JASPER, Mo. — A high school football coach in Missouri will no longer be leading his team in prayer after the school district received a letter from the Wisconsin-based Freedom From Religion Foundation (FFRF) claiming that the practice is illegal.
“Head Coach Joey Ballard’s conduct is unconstitutional because he endorses and promotes his religion when acting in his official capacity as a school district employee, as do the other coaches when they participate in these prayers,” the letter, submitted on Oct. 6, stated.
“Certainly, they represent the school and the team when acting in their official roles as coaches of the Jasper High School boys football team. Therefore, they cannot lead the team in prayer, participate in prayers with students, or organize or advocate for students to lead team prayer,” it asserted.
According to FFRF, a “concerned parent of a player” contacted the atheist-led Church-State separation group to report that Ballard was leading the Jasper High School’s Eagles football team in prayer. Video footage shared online shows players encircling Ballard as he prays and then leads them in the recitation of the Lord’s Prayer.
“Public school coaches must refrain not only from leading prayers themselves, but also from participating in students’ prayers,” FFRF wrote. “It is unconstitutional for public school employees to participate in the religious activities of their students.”
It asked that the Jasper R-5 School District investigate the matter and stop official-led prayers from being incorporated into any athletic programs.
According to a press release posted on Wednesday, legal counsel for the school district has now responded to advise that employees have been notified not to lead students in prayer.
“[W]e write to advise you about the actions the district took in response to your initial correspondence indicating that a coach of the Jasper R-V School District was leading students prayer,” wrote legal counsel Rachel Meystedt. “In response to your complaint, the district conducted an investigation into the matter.”
“We are unable to share the results of that investigation with you, as it involves confidential personnel information. However, we can tell you that employees of the district were reminded of the district’s board policy regarding religion at school and were also instructed not to lead students in, or promote, prayer,” it outlined. “This matter has therefore been resolved.”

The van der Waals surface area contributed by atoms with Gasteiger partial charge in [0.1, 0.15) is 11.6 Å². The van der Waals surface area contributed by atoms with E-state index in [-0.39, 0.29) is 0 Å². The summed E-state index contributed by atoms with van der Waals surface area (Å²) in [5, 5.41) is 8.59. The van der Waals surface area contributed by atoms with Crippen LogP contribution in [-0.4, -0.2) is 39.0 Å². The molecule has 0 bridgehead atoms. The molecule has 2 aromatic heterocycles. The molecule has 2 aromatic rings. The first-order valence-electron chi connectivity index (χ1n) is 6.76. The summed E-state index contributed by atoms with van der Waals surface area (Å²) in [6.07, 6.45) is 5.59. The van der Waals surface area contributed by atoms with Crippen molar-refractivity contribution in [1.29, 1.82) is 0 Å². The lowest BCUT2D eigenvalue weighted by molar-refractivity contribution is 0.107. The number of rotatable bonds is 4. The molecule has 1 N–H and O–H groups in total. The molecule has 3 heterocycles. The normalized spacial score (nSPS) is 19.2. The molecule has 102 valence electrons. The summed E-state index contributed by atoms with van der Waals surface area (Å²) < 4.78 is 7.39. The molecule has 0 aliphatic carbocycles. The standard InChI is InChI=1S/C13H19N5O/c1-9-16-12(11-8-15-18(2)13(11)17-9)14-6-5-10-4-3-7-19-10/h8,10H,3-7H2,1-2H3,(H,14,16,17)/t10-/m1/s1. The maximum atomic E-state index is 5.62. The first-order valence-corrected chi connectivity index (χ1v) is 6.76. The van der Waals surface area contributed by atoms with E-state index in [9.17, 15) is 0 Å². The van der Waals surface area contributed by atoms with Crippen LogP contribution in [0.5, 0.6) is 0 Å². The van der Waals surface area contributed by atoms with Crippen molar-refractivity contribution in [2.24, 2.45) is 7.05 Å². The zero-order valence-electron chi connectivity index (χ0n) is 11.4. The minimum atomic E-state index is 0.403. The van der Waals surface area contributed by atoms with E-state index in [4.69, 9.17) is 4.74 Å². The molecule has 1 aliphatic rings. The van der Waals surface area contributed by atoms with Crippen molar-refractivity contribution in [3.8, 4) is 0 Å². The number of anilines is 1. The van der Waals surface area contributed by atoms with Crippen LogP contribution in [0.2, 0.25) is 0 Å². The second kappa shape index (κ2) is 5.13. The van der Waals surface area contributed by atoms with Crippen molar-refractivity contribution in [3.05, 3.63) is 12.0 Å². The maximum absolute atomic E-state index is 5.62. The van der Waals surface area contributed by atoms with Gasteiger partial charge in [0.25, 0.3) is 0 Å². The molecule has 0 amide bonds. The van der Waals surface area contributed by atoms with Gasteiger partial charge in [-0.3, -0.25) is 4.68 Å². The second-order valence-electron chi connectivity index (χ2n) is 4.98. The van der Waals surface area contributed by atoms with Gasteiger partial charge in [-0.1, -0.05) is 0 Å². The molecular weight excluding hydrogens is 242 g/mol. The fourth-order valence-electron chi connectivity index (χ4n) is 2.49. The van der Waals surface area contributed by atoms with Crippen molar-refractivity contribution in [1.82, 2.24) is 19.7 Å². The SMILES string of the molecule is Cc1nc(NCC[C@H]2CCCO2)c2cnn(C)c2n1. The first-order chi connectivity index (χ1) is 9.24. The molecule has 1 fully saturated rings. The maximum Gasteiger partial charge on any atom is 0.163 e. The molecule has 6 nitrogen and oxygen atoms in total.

While dealing with somewhat different details, as previously reported, former Washington high school football coach Joe Kennedy has been in a years-long legal battle after losing his coaching contract for praying at the 50-yard line. The U.S. Supreme Court declined — for now — to hear his case, but the conservative justices expressed that they were concerned about how Ninth Circuit had ruled on the matter, especially in situation where coaches are praying on their own but within eyeshot of others.
Justice Samuel Alito explained that the Ninth Circuit had misinterpreted case law, specifically the case of Garcetti v. Ceballos, and had contorted it to mean that teachers and coaches such as Kennedy can never pray within view of students — even if they are silently praying over their lunch.
“According to the Ninth Circuit, public school teachers and coaches may be fired if they engage in any expression that the school does not like while they are on duty, and the Ninth Circuit appears to regard teachers and coaches as being on duty at all times from the moment they report for work to the moment they depart, provided that they are within the eyesight of students,” he wrote.
“Under this interpretation of Garcetti, if teachers are visible to a student while eating lunch, they can be ordered not to engage in any ‘demonstrative’ conduct of a religious nature, such as folding their hands or bowing their heads in prayer,” Alito continued. “This court certainly has never read Garcetti to go that far.”